It’s weird, but I sometimes think church-state conflict follows me even when I’m off the clock – and it happened again last week when my wife and I were vacationing in Virginia Beach. One morning at breakfast, my naturally gregarious wife fell into conversation with the man sitting at the table next to us. He turned out to be a teacher at a private religious school in West Virginia. We began discussing education policy, and it wasn’t long before he was expressing support for private school vouchers.
I didn’t want to get into an argument as I was preparing to dig into my pancakes, but there was one thing he said that I felt I couldn’t let go: He asserted that people who choose to send their children to private schools are forced to pay for public schools they don’t use, and he opined that this is unfair.
To my mind, this is one of the worst arguments used by voucher boosters. They really ought to abandon it. A moment’s thought demonstrates why they’re wrong: Government services are designed to help everyone; they build a decent society for all of us. And as Americans, it’s our civic duty to pitch in and help build a better society for our fellow citizens. You don’t get a rebate for the services you don’t use. It is selfish to suggest that you should.
Let’s say you prefer to buy books online and build an in-home library. You’re still expected to pay taxes to support your local public library. Maybe you have your own swimming pool. Good for you – but the public pool at the nearby recreation center will still get a chunk of your taxes. You may own a car and never ride a public bus, but you’re still expected to pay taxes so those who do need buses have access to them.
Public education benefits everyone, whether you directly use it or not. In most parts of the country, public schools are funded by property taxes, and every homeowner pays – even those who have no children or whose children are grown. There’s a simple reason for this: It’s in society’s interest that our children be educated, and public schools are providing that for 90% of them (and remain available for the other 10% whose parents have decided to educate them elsewhere).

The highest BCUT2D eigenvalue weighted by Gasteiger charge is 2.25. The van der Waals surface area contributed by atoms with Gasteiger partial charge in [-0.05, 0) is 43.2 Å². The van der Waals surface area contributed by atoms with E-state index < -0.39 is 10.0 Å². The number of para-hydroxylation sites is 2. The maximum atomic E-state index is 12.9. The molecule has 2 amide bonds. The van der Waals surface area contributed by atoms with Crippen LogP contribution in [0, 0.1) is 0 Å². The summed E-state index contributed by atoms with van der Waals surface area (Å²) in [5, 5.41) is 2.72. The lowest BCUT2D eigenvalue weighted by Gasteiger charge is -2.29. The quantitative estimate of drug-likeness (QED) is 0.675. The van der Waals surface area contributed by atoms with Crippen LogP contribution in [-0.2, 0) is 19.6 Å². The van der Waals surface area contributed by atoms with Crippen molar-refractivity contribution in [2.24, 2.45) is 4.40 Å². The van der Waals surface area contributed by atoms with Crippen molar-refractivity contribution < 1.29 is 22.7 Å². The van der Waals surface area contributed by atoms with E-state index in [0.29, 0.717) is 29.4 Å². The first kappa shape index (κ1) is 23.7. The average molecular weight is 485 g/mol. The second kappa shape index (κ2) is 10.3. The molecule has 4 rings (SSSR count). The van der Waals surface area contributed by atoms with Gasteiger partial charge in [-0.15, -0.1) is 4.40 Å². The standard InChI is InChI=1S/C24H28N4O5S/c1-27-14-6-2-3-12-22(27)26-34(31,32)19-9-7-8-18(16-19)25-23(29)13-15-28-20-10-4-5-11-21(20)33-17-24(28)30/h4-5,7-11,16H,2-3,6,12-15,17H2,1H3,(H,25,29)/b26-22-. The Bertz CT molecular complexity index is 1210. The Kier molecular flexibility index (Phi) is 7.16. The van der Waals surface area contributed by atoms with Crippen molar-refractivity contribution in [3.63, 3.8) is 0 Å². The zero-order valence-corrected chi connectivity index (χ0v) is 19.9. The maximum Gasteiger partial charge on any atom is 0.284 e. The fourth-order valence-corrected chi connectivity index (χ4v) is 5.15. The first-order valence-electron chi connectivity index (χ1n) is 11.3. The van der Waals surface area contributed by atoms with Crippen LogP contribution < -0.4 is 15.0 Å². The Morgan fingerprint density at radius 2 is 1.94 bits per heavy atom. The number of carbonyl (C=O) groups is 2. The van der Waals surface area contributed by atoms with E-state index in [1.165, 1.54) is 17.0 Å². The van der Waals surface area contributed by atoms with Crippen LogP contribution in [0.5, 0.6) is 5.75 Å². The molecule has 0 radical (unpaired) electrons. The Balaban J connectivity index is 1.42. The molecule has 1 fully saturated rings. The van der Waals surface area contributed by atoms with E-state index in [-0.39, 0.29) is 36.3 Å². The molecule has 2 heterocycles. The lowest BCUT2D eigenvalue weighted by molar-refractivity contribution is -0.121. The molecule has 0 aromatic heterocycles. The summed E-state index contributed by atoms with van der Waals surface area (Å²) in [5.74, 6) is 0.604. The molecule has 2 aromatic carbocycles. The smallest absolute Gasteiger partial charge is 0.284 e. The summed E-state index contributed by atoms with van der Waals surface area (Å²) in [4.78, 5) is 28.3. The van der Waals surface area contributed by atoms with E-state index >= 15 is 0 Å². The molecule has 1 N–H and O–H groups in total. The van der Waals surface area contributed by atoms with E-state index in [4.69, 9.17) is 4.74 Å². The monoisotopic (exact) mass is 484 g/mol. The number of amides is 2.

Public schools take on a daunting task: educating the vast majority of our children – no matter their race, economic status, sexual orientation or religion. By law, they serve all students, including those with special needs and who face language barriers. Public schools, which are accountable to the people through democratically elected boards, focus on secular education, not imparting religious doctrine. Private schools can say none of these things, and that’s why public schools alone deserve public funding.
We all have a stake in public education, whether we have children attending public schools or not. We will all be better off if there are more educated Americans to work toward improving our nation. When public schools succeed, we all succeed. That goal is only made more difficult when public schools’ funding is siphoned away through misguided voucher plans that serve a private, not a public, interest.